Figure 21 – 2006

Not all of the datasets have been updated for December 2009, which is why I have not presented it here.

A QUICK LOOK AT SOUTH PACIFIC TIME-SERIES GRAPHS

Though this is a post about SST patterns, there are those who would be interested in seeing a comparison time-series graph of the various datasets. Figure 22 is that spaghetti graph, showing the South Pacific SST anomalies and trends for the various SST datasets from January 1950 to April 2007, which is when the COADS data on the KNMI Climate Explorer ends. As illustrated, the year-to-year variations are similar for all of the datasets, but there are substantial differences in the trends. The linear trend of the HADSST2 data almost doubles that of the HADISST data. Some of that additional variability in the HADSST2 data resulted when the Hadley Centre changed SST data suppliers in 1998. The switch created a step change in the HADSST2 data that does not exist in the other datasets. Refer to The Step Change in HADSST Data After the 1997/98 El Nino and in Met Office Prediction: “Climate could warm to record levels in 2010”.

The upward step changes in South Pacific SST anomalies that occurred in the late 1970s (the Great Pacific Climate Shift) and after the 1997/98 El Nino are very obvious.
http://i50.tinypic.com/w990lf.png
Figure 22

And in Figure 23, I’ve added the NCDC’s OI.v2 SST data to the spaghetti graph of shorter-term SST anomaly data for the South Pacific. Note that the two satellite-based SST datasets, HADISST and OI.v2, have significantly lower trends than the other datasets. The third lowest was the ERSST.v3b.
http://i47.tinypic.com/3005csw.png
Figure 23

CLOSING

I started this post off by saying it really would not prove anything; it would simply illustrate very basic facts about Sea Surface Temperature (SST) reconstructions. And it did illustrate something well known to many: that the SST sampling is poor in decades past and, putting aside satellite measurement which is excluded purposely in some datasets, SST sampling really didn’t get any better until recently.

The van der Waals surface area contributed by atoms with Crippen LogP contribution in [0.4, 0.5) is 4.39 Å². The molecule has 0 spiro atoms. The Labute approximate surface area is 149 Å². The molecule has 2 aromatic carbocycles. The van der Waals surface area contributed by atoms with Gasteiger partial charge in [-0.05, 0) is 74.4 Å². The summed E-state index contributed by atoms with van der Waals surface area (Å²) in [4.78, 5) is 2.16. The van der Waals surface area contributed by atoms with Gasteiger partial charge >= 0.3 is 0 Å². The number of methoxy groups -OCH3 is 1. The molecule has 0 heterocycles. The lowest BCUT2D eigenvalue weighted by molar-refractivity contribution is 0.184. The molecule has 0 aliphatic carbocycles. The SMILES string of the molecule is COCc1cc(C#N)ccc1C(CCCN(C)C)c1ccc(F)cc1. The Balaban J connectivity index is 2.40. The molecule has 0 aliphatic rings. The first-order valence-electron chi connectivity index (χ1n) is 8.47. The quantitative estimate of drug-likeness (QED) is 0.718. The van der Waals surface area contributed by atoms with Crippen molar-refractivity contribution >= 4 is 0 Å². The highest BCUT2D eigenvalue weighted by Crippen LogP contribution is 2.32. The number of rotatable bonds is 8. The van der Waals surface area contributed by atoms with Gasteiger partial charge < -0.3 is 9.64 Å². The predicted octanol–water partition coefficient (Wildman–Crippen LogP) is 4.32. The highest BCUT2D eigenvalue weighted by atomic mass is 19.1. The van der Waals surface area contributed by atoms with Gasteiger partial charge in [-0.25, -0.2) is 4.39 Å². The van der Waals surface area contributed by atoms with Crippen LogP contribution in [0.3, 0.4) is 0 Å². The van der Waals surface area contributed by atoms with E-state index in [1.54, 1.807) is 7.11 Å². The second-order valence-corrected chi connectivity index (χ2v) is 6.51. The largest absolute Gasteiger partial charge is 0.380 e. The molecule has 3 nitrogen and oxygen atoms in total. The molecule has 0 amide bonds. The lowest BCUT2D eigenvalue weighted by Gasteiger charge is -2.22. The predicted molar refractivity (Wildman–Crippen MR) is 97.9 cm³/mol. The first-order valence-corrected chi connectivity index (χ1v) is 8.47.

Where did we wind up with the South Pacific hotspot?

Even if we were to rely solely on one-month (December) snapshots of the raw ICOADS data for the period before the satellite era, upper left-hand corner cells in Figures 5 through 12, it appears as though the hotspots in the South Pacific were a regular December phenomenon during El Nino events.

What should also be apparent is that when studying SST data outside of the shipping lanes, one is relying on infilled data and on the assumptions made by the researchers to infill the missing data. And as you will note, there are differences in patterns between datasets.

SOURCE

SST anomaly data and maps are available through the KNMI Climate Explorer:

http://climexp.knmi.nl/selectfield_obs.cgi?someone@somewhere

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About Bob Tisdale

Research interest: the long-term aftereffects of El Niño and La Nina events on global sea surface temperature and ocean heat content. Author of the ebook Who Turned on the Heat? and regular contributor at WattsUpWithThat.
This entry was posted in SST Dataset Info, SST Update. Bookmark the permalink.

One Response to >South Pacific SST Patterns

  1. kuhnkat says:

    >Thank you for the insights!!